The past few years of software development and architecture have witnessed multiple revolutions. The rise of containers, unruly package management ecosystems, and one-click-deployments holds an unspoken narrative: most people probably don’t care about how things work beneath the top layer. Sure, advancements in application infrastructure have undoubtedly made our lives easier. I suppose I find this lack of curiosity and unwillingness to dig deeper into the innards, an unrelatable trait. Yet I digress.
I’ve never found web server configurations to be particularly tricky, but apparently, most consider this enough of a nuisance to make something even easier to use. That’s where I came across Caddy.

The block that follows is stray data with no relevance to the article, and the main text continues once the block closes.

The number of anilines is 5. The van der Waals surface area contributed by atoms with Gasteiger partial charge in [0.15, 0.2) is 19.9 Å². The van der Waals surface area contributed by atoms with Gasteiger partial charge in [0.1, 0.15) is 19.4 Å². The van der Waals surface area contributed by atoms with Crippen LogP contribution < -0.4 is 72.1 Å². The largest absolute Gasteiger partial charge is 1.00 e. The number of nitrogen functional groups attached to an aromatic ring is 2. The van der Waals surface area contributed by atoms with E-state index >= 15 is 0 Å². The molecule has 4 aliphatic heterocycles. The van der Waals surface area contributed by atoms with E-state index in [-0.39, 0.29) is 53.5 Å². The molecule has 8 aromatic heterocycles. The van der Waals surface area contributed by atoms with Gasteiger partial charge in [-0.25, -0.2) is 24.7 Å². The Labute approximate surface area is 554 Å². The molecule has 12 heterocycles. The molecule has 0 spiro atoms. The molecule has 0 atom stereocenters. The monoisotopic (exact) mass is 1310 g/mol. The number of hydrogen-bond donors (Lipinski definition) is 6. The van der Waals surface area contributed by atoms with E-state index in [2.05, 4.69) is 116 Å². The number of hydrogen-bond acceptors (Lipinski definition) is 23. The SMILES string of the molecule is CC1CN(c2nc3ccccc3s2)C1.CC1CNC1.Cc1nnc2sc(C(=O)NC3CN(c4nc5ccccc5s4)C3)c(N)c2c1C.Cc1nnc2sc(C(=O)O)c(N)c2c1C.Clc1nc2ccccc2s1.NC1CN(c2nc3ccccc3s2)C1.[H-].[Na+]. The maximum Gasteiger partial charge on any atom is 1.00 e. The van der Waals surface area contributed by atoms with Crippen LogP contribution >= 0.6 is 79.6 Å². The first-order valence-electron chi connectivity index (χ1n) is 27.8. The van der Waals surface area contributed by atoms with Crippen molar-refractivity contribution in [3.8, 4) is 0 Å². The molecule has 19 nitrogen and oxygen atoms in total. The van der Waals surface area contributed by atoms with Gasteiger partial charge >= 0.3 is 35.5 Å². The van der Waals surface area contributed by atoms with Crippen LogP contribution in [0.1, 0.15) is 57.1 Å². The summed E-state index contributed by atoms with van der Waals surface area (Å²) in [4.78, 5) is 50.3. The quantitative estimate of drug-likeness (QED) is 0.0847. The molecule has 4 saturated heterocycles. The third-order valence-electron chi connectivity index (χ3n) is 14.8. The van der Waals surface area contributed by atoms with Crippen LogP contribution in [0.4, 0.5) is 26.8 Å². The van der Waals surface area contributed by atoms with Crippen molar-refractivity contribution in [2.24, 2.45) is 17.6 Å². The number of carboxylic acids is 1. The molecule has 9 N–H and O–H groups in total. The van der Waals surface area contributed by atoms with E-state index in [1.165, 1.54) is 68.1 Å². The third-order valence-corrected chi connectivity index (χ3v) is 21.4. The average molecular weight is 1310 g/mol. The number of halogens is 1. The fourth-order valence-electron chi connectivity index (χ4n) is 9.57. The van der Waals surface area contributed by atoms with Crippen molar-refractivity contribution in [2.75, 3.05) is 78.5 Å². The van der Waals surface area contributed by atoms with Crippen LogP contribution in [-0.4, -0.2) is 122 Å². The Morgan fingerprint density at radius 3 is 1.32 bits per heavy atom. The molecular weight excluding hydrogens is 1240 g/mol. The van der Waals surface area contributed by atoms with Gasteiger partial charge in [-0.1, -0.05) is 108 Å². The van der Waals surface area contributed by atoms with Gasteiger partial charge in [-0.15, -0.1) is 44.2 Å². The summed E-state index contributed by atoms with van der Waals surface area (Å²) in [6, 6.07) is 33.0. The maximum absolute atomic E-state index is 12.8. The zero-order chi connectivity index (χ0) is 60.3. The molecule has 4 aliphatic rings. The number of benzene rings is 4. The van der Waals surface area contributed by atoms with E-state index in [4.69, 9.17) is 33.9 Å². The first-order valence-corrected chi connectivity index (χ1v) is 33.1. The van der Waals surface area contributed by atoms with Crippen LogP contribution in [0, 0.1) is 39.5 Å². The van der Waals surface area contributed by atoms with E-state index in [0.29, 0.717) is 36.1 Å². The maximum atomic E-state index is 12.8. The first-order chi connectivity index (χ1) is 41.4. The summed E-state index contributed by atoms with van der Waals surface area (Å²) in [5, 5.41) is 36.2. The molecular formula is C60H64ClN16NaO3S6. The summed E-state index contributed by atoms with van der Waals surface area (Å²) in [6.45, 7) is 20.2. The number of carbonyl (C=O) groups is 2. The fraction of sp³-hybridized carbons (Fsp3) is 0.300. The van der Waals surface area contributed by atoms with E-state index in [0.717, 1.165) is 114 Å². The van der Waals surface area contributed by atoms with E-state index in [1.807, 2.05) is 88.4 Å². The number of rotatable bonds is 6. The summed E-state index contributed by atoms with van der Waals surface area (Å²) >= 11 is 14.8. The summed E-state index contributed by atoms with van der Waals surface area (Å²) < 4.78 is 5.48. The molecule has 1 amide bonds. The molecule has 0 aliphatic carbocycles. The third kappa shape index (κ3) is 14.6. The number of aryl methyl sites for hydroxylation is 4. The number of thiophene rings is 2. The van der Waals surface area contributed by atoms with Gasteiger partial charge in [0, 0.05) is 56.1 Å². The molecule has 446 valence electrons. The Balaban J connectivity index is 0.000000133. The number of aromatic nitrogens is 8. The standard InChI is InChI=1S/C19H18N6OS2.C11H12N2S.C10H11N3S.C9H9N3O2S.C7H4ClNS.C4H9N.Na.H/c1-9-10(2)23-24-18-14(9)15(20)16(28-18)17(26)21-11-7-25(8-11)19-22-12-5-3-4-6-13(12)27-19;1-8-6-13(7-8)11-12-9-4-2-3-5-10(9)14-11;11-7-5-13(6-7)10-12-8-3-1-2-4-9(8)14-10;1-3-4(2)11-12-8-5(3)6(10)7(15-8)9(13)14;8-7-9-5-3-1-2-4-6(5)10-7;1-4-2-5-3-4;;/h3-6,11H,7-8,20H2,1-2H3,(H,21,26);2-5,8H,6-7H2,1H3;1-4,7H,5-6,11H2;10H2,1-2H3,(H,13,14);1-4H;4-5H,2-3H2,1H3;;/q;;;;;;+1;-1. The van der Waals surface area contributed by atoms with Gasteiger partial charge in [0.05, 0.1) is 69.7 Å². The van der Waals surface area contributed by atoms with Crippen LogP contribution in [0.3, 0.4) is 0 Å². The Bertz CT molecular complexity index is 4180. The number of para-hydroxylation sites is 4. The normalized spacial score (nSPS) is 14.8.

Caddy is a web server and free SSL service in which most of the actual work happens via their download GUI. It’s great. Even though I never expected us to reach a place where
apt install nginx and
apt install certbot is considered too much of a burden, it only took a few minutes of wrestling with a Docker container running on a VPS that I realized there was a better way.
In my particular example, the Docker container I was running produced an API endpoint. For some reason, this service forcefully insists that this endpoint is your machine’s localhost, or it simply won’t work. While scoffing at vanity URLs for APIs is fine, what isn’t fine is _you can’t assign an SSL certificate to an IP address. _That means whichever app consuming your API will fail because your app _surely _has a cert of its own, and HTTPS > HTTP API calls just aren’t gonna happen.
#devops #caddy #containers #ssl